Cherished (BBC1)

This World: Coming Of Age (BBC2)

CHERISHED was never going to be easy viewing - a mother accused of killing her babies, her enforced separation from her surviving daughter and the uncertainty the court case brings to her relationship with her husband.

The fact that we knew the ending did nothing to alleviate the pain and suffering, and make it more bearable to watch.

"This is a true story. Some of the names and circumstances have been changed", the opening caption informed us. TV's appetite for real life tales is insatiable. After Planespotting at the weekend, Cherished offered a dramatised account of Angela Channing's case. She was freed by the Appeal Court in August 2003 after serving 18 months of a life sentence for the murder of her baby sons.

She was the victim of a theory that said one cot death's a tragedy, two's suspicious and three's murder. The prosecution, it appears, had no real evidence, just theories. She was convicted all the same. New medical evidence eventually led to her conviction being quashed. Some might question the need to drag up the whole sorry mess again in the name of entertainment.

Cherished serves as a reminder that the law can make mistakes and send innocent people to prison. The law was changed as a result of her appeal. But the main reason for making the drama is because it's a compelling human story of ordinary people caught up in something they don't understand and over which they have no control.

As Angela, Sarah Lancashire was required to spend the entire time in tears or looking anguished. She caught well the sheer desperation and fear of a devoted wife and mother who should be grieving for her dead babies but instead finds herself accused of killing them. Just as good was Timothy Spall as her husband Terry, caught up in a situation that had him torn between his wife, social workers and the law.

This World dashed around the world looking at nine teenagers undergoing rites of passage, from a 16-year-old in Beijing on a week's military training to a girl in Japan learning to be a geisha. Oddly, it also featured an Inuit boy named Apak on his first hunting trip with his father, which echoed last week's Natural World documentary about another Inuit boy named Apak.

Some of the teenage activities were more alarming than others. Russian teenager Andrei joined a skinhead group whose aim was to free their land from immigrants. Rather more painful was what happened to 16-year-old Kamoti John in East Uganda. He allowed cameras - and us - to watch as he was circumcised in a tribal coming-of-age ritual.

Fame, Darlington Civic Theatre

CAN Fame live forever, just like the predictions of the show's theme song? It's certainly joined Joseph and Blood Brothers as the musicals guaranteed to fill seats outside panto season. These days the set is wobblier, 1980s leg warmers are reduced to spat-style socks and somehow Eminem, Rap and Hip-Hop form part of the language of the students from New York High School of Performing Arts. But the legion of Fame fans whoop every muscular move from Tyrone Jackson (played by Craig Stein) as the dancer "with attitude" who can't graduate until he learns to read. Gladdening North-East hearts was the welcome sight of Delia Harris, a product of the Newcastle College of Performing Arts, making her professional debut. Harris has landed the comedy role of "who ate all the pies?" Mabel Washington and shines as the food-consuming dancer turned character actor.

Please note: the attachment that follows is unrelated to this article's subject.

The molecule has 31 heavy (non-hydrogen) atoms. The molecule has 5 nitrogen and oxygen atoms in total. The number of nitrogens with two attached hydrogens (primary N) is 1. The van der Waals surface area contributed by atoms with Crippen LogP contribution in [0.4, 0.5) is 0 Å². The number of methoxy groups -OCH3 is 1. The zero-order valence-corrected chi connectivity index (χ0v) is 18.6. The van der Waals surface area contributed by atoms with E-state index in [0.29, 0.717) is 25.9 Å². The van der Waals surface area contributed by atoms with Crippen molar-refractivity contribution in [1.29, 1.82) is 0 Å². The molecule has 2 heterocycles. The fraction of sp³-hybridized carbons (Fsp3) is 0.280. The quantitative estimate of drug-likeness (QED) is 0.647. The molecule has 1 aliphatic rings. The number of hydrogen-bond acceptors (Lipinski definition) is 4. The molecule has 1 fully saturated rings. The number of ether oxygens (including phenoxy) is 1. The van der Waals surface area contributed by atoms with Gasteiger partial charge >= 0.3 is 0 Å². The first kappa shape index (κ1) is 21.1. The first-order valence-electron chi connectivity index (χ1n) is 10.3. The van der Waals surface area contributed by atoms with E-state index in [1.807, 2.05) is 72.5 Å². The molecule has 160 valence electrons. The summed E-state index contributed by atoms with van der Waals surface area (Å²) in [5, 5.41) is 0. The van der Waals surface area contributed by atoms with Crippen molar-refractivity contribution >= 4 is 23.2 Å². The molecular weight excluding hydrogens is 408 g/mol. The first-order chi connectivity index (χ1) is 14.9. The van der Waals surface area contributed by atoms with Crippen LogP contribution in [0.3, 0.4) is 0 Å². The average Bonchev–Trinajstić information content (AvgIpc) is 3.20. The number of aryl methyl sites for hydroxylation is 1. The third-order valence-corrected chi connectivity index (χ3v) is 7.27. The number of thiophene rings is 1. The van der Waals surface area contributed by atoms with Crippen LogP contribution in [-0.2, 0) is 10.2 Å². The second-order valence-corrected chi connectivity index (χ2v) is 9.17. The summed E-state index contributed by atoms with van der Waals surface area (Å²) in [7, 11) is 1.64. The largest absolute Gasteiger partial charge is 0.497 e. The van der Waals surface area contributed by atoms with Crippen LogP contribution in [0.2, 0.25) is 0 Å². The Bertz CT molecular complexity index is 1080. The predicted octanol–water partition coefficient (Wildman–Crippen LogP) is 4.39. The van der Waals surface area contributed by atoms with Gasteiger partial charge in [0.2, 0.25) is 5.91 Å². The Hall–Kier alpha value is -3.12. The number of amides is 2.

James Haggie is probably the strongest Joe (Jose) Vegas, the frustrated Puerto Rican stand-up comic, I've seen in the many touring versions of David de Silva's pulsating, vibrant and thought-provoking look at the price of showbiz stardom. Nearly everybody dreams of being plucked from obscurity and thrust into the spotlight, with megawatts wages to match, which is why Fame - despite the tragic lesson of drug-taking Carmen (Leila Benn Harris) - retains its grip on so many fans. The show's producers remind us that UK theatre now earns more foreign currency than banking or the car industry, but that still doesn't excuse the talentless wannabes who besiege so many talent hunts. Hard work, the Fame doctrine, is still the answer.

Viv Hardwick

* Runs until Saturday. Box Office: (01325) 486 555

African Soul Brothers,

Sage Gateshead

Sage throbbed to the beat of the African Soul Brothers in an evening that had a capacity audience hopping and bopping to a contrasting triple bill. The group Tinariwen, dressed in elegant desert robes and turbans, got the rhythm flowing with hypnotic, guitar-driven Mali Blues. The Tuareg musicians, who took part in a desert rebellion in the early 1990s, evoked the desolation of the Sahara with powerful vocal harmonies, while one of their crew shivered, shook and swivelled beneath his robes in a brilliant display of dancing. The Senegalese group Daara J then stormed onto the stage, pumping up the energy by ten notches. Getting the audience to stand throughout their act, they had everyone in the palms of their hands, waving, punching the air, jumping up and down and dancing to cue. Faeda Freddy, N'Dongo D and Aladji Man bounded and twirled across the stage.

Hailed as the first African hip hop crew, their music straddles hip hop, reggae, R&B and rap; which the group say was "born in Africa, grew up in America and has now come back home". But, while the West rap scene has a reputation of gun culture and violence, Daara J's songs deal with social issues and the perils of globalisation. The Franco-Algerian singer Rachid Taha and his group, whose funky music combines rock punk and the strains of North Africa, rounded off the evening in fitting style.

Gavin Engelbrecht